If you use Mozilla's Firefox, then I recommend installing these third-party add-ons. Addons include Advertising blockers, flash-blockers and site-previewers. These will really improve your browsing experience and can make websurfing faster and better.
- AddBlock Plus
Add-ons (also called Extensions) do not ship with the Firefox, but with a couple of mouse-clicks they can be downloaded and installed. There are literally thousands of add-ons written for Firefox, but these are my particular favorites. Each of these add-ons are free, no strings, no registration.
Sometimes the advertisements take more time to download than the site's actual content. Adblock simplifies your life by unobtrusively blocking many web-page ads and you will be amazed at when sites quit blaring harsh advertisements.
Once installed, many, if not most of the ads simply vanish from your browser and there is nothing else to do. But, Adblock can't catch every advertisement. If you happen to find a page with a really annoying ad, "other-mouse-click" the ad and choose "AdBlock this image". The image is instantly gone and you'll never have to download it again.
Blocking individual images is easy, but many commercial sites change the ad daily or hourly and you will have to block the image again when the name changes. Here is where Adblock shines. As you are blocking the image, backspace over the found-name and add a wild-card (asterisk) near the end of the image path. Now, no matter what image they put in the frame, it will be blocked. For example (click image for larger view, then Back to return):
Adblock's website has tutorials on how to get the most out of the program, but with just the information in this article, you will have accomplished most of what you need to know.
Flashblock is similar to Adblock. This add-on blocks all Adobe Flash images embedded in a web page. Many of the most annoying "moving" advertisements are Flash and this stops them from even downloading. This means faster page-loads and less distractions. For example, here is where a Flash Ad normally lives on MSN.COM. FlashBlock marks the location with an arrow or an "f". To view the image, click on the arrow and the animation immediately plays.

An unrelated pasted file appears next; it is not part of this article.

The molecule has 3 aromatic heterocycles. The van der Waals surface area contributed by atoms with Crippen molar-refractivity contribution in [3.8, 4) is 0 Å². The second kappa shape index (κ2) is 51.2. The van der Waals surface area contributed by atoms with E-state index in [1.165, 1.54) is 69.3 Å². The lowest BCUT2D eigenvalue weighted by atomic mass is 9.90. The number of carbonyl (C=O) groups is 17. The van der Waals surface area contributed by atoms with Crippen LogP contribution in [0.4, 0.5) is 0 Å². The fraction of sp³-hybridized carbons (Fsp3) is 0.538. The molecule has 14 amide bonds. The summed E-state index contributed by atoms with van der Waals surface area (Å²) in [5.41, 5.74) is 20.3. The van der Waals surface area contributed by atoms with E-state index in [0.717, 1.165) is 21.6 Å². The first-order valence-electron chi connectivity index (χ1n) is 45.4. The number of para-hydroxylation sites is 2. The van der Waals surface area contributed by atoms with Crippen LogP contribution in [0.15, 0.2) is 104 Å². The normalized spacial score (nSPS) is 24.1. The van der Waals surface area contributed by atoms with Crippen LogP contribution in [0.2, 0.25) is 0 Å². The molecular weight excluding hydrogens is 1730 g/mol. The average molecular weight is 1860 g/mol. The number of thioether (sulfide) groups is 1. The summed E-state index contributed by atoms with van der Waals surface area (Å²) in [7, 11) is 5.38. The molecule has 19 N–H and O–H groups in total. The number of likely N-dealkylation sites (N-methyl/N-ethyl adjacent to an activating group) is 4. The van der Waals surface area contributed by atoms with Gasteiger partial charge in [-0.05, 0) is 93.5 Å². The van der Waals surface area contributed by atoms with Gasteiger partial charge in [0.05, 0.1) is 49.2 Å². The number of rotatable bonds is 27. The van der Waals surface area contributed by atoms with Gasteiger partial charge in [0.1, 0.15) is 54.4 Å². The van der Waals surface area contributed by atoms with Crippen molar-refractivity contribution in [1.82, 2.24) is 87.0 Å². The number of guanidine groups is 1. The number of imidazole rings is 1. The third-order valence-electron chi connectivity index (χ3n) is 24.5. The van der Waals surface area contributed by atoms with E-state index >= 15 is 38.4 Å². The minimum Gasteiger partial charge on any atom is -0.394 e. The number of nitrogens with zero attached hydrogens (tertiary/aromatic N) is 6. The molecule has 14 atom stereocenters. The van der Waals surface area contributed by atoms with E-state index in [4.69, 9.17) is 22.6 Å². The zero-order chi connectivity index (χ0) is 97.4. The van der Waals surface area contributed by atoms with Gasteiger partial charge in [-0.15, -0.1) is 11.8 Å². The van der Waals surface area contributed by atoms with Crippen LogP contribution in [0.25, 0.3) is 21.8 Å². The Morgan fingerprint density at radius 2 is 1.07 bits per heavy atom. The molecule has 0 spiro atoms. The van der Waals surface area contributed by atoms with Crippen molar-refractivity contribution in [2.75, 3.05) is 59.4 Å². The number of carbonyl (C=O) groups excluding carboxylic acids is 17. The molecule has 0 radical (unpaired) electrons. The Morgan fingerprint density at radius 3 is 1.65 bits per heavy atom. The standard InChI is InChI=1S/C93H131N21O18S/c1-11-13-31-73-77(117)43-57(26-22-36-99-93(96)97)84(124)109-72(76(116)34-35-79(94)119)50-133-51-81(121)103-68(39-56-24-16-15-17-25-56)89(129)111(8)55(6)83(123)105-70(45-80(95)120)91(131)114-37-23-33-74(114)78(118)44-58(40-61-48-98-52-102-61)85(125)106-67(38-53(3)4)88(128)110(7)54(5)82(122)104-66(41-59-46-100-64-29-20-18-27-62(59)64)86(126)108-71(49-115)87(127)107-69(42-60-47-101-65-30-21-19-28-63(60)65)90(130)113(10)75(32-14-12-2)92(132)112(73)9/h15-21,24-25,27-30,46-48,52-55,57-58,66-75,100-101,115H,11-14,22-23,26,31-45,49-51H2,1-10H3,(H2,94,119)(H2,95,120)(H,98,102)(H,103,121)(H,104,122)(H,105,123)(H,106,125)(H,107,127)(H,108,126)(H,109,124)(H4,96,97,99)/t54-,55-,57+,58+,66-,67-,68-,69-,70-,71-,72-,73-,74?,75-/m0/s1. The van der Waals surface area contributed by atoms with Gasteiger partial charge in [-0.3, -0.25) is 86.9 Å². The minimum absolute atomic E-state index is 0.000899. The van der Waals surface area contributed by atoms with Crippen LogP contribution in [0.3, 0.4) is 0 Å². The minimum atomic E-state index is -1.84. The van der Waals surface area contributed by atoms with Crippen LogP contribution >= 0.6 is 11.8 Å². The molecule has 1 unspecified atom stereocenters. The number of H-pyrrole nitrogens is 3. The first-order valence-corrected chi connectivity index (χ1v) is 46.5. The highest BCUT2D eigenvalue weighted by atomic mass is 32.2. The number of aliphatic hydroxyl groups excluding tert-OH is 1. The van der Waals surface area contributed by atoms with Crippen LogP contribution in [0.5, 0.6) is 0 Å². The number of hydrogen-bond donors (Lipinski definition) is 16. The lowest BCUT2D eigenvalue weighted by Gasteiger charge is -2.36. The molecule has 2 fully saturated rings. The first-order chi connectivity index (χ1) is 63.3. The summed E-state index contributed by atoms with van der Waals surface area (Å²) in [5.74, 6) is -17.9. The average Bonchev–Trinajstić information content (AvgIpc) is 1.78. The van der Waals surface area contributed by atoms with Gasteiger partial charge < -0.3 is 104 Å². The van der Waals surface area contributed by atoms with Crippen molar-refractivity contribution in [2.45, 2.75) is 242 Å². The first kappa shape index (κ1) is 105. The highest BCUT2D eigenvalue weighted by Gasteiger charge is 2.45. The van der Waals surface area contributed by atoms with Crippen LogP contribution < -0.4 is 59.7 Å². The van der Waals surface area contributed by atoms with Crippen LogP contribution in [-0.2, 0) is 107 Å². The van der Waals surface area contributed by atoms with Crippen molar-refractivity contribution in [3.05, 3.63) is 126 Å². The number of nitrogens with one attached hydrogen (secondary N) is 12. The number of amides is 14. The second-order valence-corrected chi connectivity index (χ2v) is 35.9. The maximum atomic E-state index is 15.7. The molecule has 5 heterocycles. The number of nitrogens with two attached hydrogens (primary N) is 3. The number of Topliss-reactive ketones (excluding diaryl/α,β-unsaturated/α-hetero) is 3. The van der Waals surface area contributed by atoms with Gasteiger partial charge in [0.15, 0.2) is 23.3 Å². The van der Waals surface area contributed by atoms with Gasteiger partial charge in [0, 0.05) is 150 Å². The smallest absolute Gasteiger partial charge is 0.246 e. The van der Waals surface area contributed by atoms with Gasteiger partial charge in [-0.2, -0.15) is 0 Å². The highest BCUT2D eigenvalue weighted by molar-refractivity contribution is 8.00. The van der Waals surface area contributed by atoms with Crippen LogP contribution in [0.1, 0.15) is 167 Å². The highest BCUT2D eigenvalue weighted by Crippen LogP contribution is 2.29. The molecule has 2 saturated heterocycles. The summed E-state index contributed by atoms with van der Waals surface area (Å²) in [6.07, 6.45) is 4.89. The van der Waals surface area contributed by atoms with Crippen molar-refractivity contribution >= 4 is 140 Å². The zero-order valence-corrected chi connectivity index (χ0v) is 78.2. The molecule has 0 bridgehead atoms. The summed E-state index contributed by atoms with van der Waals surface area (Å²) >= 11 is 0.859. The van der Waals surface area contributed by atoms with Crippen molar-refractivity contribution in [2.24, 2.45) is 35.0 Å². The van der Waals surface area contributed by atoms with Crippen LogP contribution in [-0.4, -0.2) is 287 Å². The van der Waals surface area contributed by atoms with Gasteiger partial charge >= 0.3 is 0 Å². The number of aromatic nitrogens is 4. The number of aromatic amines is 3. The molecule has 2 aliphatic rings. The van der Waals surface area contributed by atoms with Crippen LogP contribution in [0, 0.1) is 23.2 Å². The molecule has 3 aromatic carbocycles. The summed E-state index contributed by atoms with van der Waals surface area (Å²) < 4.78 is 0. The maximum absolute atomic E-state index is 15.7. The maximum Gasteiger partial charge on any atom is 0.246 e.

When Flash is blocked, all Flash images are blocked. Content on video sharing sites, such as YouTube, are also blocked, but all you have to do is click the arrow to play. Alternately, grant exceptions by other-mouse-clicking the arrow choosing "Allow Flash" from the menu. For the most part, I've not granted any exceptions because it is so easy to click the arrow.
There are some websites that will not work with FireFox (because FireFox does not allow Active-X logic to run). Notably Microsoft's Update site and most online Banking sites. IE View allows you to "other-mouse-click" any page and choose "View in IE". From then on, Firefox automatically launches IE when you browse to this page and the cut-over is transparent. This is a feature that I seldom use, but it is handy.
Allows you to preview a link or image without leaving the current page or tab. To use, mouse over any link. A millisecond later, a small magnify-glass icon appears; hover the mouse on the icon; this takes a flick of the wrist. A new window with a small preview window appears.
Once the window opens, I recommend making these preference changes -- making the window appear with less of a delay:
Installing Firefox and Firefox Add-ons
If needed, download Firefox from www.Mozilla.com. The browser is a simple Windows program that does not mess with the underlying operating system. You will find the program is small and easy to install. Additionally, Firefox runs independently of IE; neither conflicts with the other. Once Firefox is installed, install the Add-ons:
Choose Tools, Add-ons,
click "Get Add-ons".
Click "Browse All Add-ons"
As you scroll through the list, look for the Recommended options or search by name. Installing an Add-on is a joy: Click the green Add-to-firefox button and you are done. Addons take about 5 seconds to install. Restart Firefox after all addons have been installed.
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